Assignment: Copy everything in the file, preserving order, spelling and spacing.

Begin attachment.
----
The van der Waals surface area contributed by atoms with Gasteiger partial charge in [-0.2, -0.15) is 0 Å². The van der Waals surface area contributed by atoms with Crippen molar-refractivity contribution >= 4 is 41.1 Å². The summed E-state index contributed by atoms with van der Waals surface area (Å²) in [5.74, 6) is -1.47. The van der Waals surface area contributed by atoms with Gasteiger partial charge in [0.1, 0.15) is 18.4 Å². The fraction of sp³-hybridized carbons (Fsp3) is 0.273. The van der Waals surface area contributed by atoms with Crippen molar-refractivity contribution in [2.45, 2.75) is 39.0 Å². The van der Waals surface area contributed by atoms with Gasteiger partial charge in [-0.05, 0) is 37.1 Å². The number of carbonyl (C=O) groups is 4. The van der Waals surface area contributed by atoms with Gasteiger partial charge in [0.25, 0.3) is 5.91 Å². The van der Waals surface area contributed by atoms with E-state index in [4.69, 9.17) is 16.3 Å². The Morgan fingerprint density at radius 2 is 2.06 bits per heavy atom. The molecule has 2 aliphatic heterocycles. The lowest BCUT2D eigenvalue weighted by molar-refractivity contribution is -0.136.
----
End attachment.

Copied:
The van der Waals surface area contributed by atoms with Gasteiger partial charge in [-0.2, -0.15) is 0 Å². The van der Waals surface area contributed by atoms with Crippen molar-refractivity contribution >= 4 is 41.1 Å². The summed E-state index contributed by atoms with van der Waals surface area (Å²) in [5.74, 6) is -1.47. The van der Waals surface area contributed by atoms with Gasteiger partial charge in [0.1, 0.15) is 18.4 Å². The fraction of sp³-hybridized carbons (Fsp3) is 0.273. The van der Waals surface area contributed by atoms with Crippen molar-refractivity contribution in [2.45, 2.75) is 39.0 Å². The van der Waals surface area contributed by atoms with Gasteiger partial charge in [-0.05, 0) is 37.1 Å². The number of carbonyl (C=O) groups is 4. The van der Waals surface area contributed by atoms with Gasteiger partial charge in [0.25, 0.3) is 5.91 Å². The van der Waals surface area contributed by atoms with E-state index in [4.69, 9.17) is 16.3 Å². The Morgan fingerprint density at radius 2 is 2.06 bits per heavy atom. The molecule has 2 aliphatic heterocycles. The lowest BCUT2D eigenvalue weighted by molar-refractivity contribution is -0.136.